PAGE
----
Here are two little five milers. One in the South Side Slopes and one in Beechview. One had twice the elevation gain as the other. Any guess which one? Read on to find out.
This run started in my favorite spot in Beechview, Vanucci Park. I can park there without worrying if the car is going to roll down the hill. At any rate, I wanted to cover a couple of streets I had neglected near Coast Avenue as well as to explore Crane Avenue a bit. My impression had been that Crane was not safely runnable and wanted to verify that.
Immediately out of the park, I made a right up the Andick Way Steps. They took me past a basketball court. The squeak of shoes, ball clanging off the rim and trash talking spoke of games being played, even though the retaining wall was too high to see over.
The next turn was a left onto Kenberma Avenue. Kenberma falls rapidly under the electric trolley line known as “The T”. From the bottom, I wrapped around Hampshire Avenue to the Boulevard and the Fallowfield T-Station, a hundred feet above.
The next stop on my tour was Alverado Street. At the north end of Alverado, a set of crazily tilted steps drunkenly fall down the hillside. I followed, only to realize they went to a house, not through to another street, and backed out.
To wrap up this area, I decided to run up Canton Avenue; the tenth of a mile street which is the steepest in the US. At the top, I explored the stairs off to the left which took me back to Coast Street, with only a 13% grade.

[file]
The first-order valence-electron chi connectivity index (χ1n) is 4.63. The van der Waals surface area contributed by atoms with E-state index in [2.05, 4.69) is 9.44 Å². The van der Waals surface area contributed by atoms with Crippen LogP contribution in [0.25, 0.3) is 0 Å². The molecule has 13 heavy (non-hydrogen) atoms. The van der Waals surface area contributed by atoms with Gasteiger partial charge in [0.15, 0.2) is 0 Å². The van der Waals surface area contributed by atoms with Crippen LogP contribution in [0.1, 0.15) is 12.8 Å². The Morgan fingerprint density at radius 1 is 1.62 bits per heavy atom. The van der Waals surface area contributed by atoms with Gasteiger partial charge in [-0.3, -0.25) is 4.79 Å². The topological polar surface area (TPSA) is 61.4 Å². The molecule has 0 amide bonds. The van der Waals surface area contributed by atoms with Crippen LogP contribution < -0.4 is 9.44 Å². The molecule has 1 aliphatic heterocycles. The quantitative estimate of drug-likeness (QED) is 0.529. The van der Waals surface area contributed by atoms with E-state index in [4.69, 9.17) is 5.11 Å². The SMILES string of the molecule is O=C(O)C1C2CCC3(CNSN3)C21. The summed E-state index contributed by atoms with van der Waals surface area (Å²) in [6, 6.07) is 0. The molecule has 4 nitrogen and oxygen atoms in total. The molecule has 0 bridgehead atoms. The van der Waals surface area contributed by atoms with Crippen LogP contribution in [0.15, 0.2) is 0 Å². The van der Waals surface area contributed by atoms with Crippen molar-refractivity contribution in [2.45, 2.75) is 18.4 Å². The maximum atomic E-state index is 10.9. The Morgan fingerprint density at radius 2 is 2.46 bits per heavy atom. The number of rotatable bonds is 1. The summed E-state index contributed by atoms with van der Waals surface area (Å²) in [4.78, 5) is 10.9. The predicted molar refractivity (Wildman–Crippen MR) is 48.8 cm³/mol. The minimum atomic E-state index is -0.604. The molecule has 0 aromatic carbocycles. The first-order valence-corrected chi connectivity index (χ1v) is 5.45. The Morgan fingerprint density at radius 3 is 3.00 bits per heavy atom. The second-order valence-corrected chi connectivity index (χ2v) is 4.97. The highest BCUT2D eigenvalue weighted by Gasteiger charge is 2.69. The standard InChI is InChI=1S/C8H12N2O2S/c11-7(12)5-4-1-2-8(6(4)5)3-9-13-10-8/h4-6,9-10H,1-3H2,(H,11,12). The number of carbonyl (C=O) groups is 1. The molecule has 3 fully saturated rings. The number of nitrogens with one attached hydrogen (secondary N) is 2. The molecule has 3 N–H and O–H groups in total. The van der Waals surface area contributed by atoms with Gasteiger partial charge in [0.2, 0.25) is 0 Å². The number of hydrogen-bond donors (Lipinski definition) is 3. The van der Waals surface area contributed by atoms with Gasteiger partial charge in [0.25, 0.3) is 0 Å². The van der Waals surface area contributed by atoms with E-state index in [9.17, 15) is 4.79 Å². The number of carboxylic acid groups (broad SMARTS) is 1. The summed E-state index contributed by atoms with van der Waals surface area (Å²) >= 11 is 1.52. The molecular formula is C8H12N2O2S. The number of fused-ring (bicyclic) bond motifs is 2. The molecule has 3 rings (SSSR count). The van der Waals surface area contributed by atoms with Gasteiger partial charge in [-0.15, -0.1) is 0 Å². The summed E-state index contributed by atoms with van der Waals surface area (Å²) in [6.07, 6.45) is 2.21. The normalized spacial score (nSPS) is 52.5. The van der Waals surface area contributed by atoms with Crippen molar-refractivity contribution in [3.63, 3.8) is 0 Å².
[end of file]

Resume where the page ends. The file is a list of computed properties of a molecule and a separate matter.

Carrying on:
With this section done, I headed up Fallowfield to Crane Avenue. Crane is no bigger than the residential streets I had just been on, but has more traffic and fewer sidewalks. I feel like city planners intentionally said “we don’t want anyone walking here!” I crept down to Shadycrest, which, unfortunately is deemed government property and is awash with “No Trespassing” signs. From there, Crane Avenue makes a steep descent to Banksville Road; blind turn, no shoulder, no sidewalk, maybe another time.
I ventured the other direction on Crane, diving into Lowenhill Street behind Brashear High School. The basketball courts there were eerily silent while quiet dog-walkers ignored the signs and traipsed their canine cares around the field.
The evening was heavy with humidity when I started this run in the South Side flats. Going into the slopes by way of Quarry Street I passed under the Mission Street bridge and skirted the edge of South Side Park. The houses are tall and thin. All the houses in this row have three floors, a basement and attic.
Further on, as I criss crossed Freeland Street the skies opened up. A pedestrian shouted out “Great running weather!” and dodged into a house. The steps became gushing rivers.
Thoroughly soaked, I came back down Brosville Street and was awarded with some neat views of the retreating storm. Thank goodness for the towels I had in my car.
So, what was your guess? More elevation in Beechview or the South Side Slopes? If you guessed Beechview, you were correct! 1,034′ vs 596′